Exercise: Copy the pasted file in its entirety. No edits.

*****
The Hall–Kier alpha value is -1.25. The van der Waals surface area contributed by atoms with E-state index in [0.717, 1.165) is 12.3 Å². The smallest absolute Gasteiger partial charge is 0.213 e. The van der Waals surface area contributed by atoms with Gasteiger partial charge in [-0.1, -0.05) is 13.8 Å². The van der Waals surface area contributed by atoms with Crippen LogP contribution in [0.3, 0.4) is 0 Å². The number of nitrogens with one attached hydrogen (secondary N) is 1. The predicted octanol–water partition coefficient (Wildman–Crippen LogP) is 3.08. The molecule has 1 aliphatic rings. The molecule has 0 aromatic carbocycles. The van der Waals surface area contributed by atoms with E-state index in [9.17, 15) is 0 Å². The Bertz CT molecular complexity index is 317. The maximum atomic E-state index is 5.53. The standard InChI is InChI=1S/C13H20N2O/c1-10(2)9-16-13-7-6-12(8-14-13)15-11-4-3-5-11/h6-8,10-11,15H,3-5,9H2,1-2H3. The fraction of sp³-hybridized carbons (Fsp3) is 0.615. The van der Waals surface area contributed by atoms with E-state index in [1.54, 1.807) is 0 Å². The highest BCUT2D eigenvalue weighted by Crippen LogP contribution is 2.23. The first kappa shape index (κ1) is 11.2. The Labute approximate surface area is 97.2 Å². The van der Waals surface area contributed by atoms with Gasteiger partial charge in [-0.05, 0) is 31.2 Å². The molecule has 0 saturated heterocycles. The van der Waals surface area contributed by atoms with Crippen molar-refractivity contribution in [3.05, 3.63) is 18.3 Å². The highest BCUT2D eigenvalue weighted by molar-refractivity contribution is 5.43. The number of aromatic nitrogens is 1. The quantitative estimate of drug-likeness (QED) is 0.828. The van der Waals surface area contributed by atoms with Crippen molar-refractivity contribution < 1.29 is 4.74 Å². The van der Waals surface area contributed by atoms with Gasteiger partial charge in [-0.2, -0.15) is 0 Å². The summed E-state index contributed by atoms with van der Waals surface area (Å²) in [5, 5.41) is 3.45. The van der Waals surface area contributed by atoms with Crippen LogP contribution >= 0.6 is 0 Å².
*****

The Hall–Kier alpha value is -1.25. The van der Waals surface area contributed by atoms with E-state index in [0.717, 1.165) is 12.3 Å². The smallest absolute Gasteiger partial charge is 0.213 e. The van der Waals surface area contributed by atoms with Gasteiger partial charge in [-0.1, -0.05) is 13.8 Å². The van der Waals surface area contributed by atoms with Crippen LogP contribution in [0.3, 0.4) is 0 Å². The number of nitrogens with one attached hydrogen (secondary N) is 1. The predicted octanol–water partition coefficient (Wildman–Crippen LogP) is 3.08. The molecule has 1 aliphatic rings. The molecule has 0 aromatic carbocycles. The van der Waals surface area contributed by atoms with E-state index in [9.17, 15) is 0 Å². The Bertz CT molecular complexity index is 317. The maximum atomic E-state index is 5.53. The standard InChI is InChI=1S/C13H20N2O/c1-10(2)9-16-13-7-6-12(8-14-13)15-11-4-3-5-11/h6-8,10-11,15H,3-5,9H2,1-2H3. The fraction of sp³-hybridized carbons (Fsp3) is 0.615. The van der Waals surface area contributed by atoms with E-state index in [1.54, 1.807) is 0 Å². The highest BCUT2D eigenvalue weighted by Crippen LogP contribution is 2.23. The first kappa shape index (κ1) is 11.2. The Labute approximate surface area is 97.2 Å². The van der Waals surface area contributed by atoms with Gasteiger partial charge in [-0.05, 0) is 31.2 Å². The molecule has 0 saturated heterocycles. The van der Waals surface area contributed by atoms with Crippen molar-refractivity contribution in [3.05, 3.63) is 18.3 Å². The highest BCUT2D eigenvalue weighted by molar-refractivity contribution is 5.43. The number of aromatic nitrogens is 1. The quantitative estimate of drug-likeness (QED) is 0.828. The van der Waals surface area contributed by atoms with Crippen molar-refractivity contribution < 1.29 is 4.74 Å². The van der Waals surface area contributed by atoms with Gasteiger partial charge in [-0.2, -0.15) is 0 Å². The summed E-state index contributed by atoms with van der Waals surface area (Å²) in [5, 5.41) is 3.45. The van der Waals surface area contributed by atoms with Crippen LogP contribution >= 0.6 is 0 Å².